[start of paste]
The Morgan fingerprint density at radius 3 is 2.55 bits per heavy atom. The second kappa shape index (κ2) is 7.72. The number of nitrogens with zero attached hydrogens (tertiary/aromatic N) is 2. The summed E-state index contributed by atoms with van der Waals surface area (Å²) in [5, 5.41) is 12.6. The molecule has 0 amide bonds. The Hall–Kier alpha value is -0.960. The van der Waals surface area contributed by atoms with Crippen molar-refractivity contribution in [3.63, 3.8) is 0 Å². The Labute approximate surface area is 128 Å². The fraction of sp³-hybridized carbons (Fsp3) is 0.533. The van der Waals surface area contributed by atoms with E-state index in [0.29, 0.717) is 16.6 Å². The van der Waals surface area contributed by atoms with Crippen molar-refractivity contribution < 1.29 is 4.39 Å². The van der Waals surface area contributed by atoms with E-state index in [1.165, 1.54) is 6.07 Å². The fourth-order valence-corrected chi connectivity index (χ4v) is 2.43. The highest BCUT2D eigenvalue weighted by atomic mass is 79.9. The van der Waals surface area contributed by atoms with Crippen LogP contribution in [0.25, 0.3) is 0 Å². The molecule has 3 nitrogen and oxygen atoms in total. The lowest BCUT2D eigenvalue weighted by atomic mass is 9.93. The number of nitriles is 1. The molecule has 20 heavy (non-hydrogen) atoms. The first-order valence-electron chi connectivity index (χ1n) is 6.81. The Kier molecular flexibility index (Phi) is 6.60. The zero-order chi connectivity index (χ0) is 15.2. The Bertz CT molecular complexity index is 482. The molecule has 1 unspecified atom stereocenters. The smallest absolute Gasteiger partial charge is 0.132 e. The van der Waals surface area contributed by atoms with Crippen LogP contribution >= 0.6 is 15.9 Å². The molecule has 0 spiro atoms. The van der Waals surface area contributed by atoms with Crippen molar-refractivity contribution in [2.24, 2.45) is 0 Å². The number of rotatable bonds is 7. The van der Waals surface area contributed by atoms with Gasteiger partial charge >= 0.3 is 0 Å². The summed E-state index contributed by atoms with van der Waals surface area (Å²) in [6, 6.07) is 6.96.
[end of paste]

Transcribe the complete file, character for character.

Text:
The Morgan fingerprint density at radius 3 is 2.55 bits per heavy atom. The second kappa shape index (κ2) is 7.72. The number of nitrogens with zero attached hydrogens (tertiary/aromatic N) is 2. The summed E-state index contributed by atoms with van der Waals surface area (Å²) in [5, 5.41) is 12.6. The molecule has 0 amide bonds. The Hall–Kier alpha value is -0.960. The van der Waals surface area contributed by atoms with Crippen molar-refractivity contribution in [3.63, 3.8) is 0 Å². The Labute approximate surface area is 128 Å². The fraction of sp³-hybridized carbons (Fsp3) is 0.533. The van der Waals surface area contributed by atoms with E-state index in [0.29, 0.717) is 16.6 Å². The van der Waals surface area contributed by atoms with Crippen molar-refractivity contribution < 1.29 is 4.39 Å². The van der Waals surface area contributed by atoms with E-state index in [1.165, 1.54) is 6.07 Å². The fourth-order valence-corrected chi connectivity index (χ4v) is 2.43. The highest BCUT2D eigenvalue weighted by atomic mass is 79.9. The van der Waals surface area contributed by atoms with Crippen LogP contribution in [0.25, 0.3) is 0 Å². The molecule has 3 nitrogen and oxygen atoms in total. The lowest BCUT2D eigenvalue weighted by atomic mass is 9.93. The number of nitriles is 1. The molecule has 20 heavy (non-hydrogen) atoms. The first-order valence-electron chi connectivity index (χ1n) is 6.81. The Kier molecular flexibility index (Phi) is 6.60. The zero-order chi connectivity index (χ0) is 15.2. The Bertz CT molecular complexity index is 482. The molecule has 1 unspecified atom stereocenters. The smallest absolute Gasteiger partial charge is 0.132 e. The van der Waals surface area contributed by atoms with Crippen LogP contribution >= 0.6 is 15.9 Å². The molecule has 0 spiro atoms. The van der Waals surface area contributed by atoms with Crippen molar-refractivity contribution in [2.24, 2.45) is 0 Å². The number of rotatable bonds is 7. The van der Waals surface area contributed by atoms with Gasteiger partial charge >= 0.3 is 0 Å². The summed E-state index contributed by atoms with van der Waals surface area (Å²) in [6, 6.07) is 6.96.